“I don’t have a bucket list. I have a living list, and it’s got all the things I want to do.”
As she listened intently to the doctor in the exam room at the VCU Massey Cancer Center, Roberta Richardson’s husband, William, sat beside her, his eyes welling up. “I don’t know how to live without you.” She instantly shot back, “You won’t have to.”
“When you get a prognosis of an aggressive form of cancer and that you have at the most two years to live, your mind won’t allow you to accept it,” Richardson said. “I said to myself, ‘Jesus, I love you, but can I get a rain check?’”
Richardson was first diagnosed in June 2010 with myelodysplastic syndrome, a blood-related cancer, and subsequently developed a much more aggressive form, acute myeloid leukemia, in May 2011. That’s when she received the grim prognosis.
“Your head just can’t wrap itself around that. And I wondered, ‘When do the two years begin?’ It really and truly doesn’t process,” she said. “You look over your life and see it in slow motion. I thought of my family and asked, ‘How do I tell my children?’”
In the midst of helping her daughter plan her July wedding, Richardson opted to keep the news a secret. “I didn’t tell her. I didn’t want the focus to come off of her wedding,” Richardson said. “We didn’t tell our children, who are both grown, until January 2012. We had to tell them then because I’d be in the hospital for 30 days.”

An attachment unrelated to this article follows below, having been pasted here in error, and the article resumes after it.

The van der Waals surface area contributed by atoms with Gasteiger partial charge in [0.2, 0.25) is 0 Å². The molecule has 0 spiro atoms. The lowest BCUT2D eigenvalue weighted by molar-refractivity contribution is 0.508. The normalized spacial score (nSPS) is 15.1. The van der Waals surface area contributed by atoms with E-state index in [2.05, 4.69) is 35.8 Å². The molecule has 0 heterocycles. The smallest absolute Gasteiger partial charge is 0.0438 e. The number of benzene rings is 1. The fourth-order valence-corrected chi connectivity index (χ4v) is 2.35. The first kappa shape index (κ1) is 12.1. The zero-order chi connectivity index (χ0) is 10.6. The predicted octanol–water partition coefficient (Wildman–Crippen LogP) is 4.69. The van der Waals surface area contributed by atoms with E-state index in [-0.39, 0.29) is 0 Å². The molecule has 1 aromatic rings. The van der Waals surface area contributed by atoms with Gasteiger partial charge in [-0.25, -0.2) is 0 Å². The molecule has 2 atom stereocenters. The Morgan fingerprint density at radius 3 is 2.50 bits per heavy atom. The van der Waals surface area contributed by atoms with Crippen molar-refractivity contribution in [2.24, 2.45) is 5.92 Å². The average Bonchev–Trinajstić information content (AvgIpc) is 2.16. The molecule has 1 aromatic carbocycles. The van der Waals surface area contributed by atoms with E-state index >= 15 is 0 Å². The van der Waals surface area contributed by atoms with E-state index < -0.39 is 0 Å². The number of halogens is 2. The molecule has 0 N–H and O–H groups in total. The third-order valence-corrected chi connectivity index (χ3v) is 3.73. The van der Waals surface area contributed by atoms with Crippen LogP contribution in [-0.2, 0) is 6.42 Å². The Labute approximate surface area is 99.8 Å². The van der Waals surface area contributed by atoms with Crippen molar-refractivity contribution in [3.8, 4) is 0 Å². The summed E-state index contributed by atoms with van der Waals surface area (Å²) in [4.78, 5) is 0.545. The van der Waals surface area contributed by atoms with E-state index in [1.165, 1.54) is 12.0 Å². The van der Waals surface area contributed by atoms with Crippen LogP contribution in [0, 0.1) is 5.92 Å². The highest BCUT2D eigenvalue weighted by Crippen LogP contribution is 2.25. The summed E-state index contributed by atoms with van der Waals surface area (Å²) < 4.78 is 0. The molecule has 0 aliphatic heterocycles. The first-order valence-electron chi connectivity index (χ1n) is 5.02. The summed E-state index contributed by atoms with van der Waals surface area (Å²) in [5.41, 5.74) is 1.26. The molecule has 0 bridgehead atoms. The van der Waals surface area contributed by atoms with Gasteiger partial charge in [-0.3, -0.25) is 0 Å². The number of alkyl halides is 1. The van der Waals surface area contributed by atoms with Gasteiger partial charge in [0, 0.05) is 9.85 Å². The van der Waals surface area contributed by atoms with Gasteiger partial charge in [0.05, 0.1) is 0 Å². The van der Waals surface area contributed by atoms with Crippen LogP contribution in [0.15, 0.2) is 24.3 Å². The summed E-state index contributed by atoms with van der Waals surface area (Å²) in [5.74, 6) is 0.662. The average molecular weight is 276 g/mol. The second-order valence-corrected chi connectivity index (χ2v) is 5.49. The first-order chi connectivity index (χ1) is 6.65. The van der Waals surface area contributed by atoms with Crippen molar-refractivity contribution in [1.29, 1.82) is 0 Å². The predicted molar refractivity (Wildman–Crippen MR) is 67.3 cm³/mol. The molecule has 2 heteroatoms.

Richardson had enrolled in an innovative clinical trial therapy developed by Massey researchers and led by Beata Holkova, M.D., the Harrison Endowed Scholar in Cancer Research, a research member of Massey’s Developmental Therapeutics program and assistant professor of hematology and oncology. The trial, supported by a highly competitive Grant Opportunities $1.2 million award from the National Cancer Institute, stemmed from preclinical research developed in the lab of Steven Grant, M.D., the Shirley Carter Olsson and Sture Gordon Olsson Professor in Oncology, associate director for translational research and co-leader of Massey’s Developmental Therapeutics program.
“We’ve been able to translate our basic laboratory findings into the clinical arena and have had patients who have either achieved or have come close to achieving a complete remission,” Grant said.
Following the trial, Richardson’s cancer cells had reduced enough for the doctors to perform a bone marrow transplant, with her sister as the donor.
Throughout her therapy and recovery, Richardson continued one of her favorite hobbies — crocheting — making several blankets for other cancer patients and for the Hospital Hospitality House in Richmond, Va.
“It was very rewarding making these for my fellow cancer patients,” she said.
The subsequent transplant successfully eliminated all signs of her cancer. According to Richardson, she’s doing well, and now waiting for grandbabies.
“I don’t have a bucket list,” she said. “I have a living list, and it’s got all the things I want to do. I’ve taken up golf; I got a bike with a basket so I can go for rides with my dog; we go to concerts at the Kennedy Center.” And she’s taking trips she would never have made before her cancer fight. “But now, I’m going.”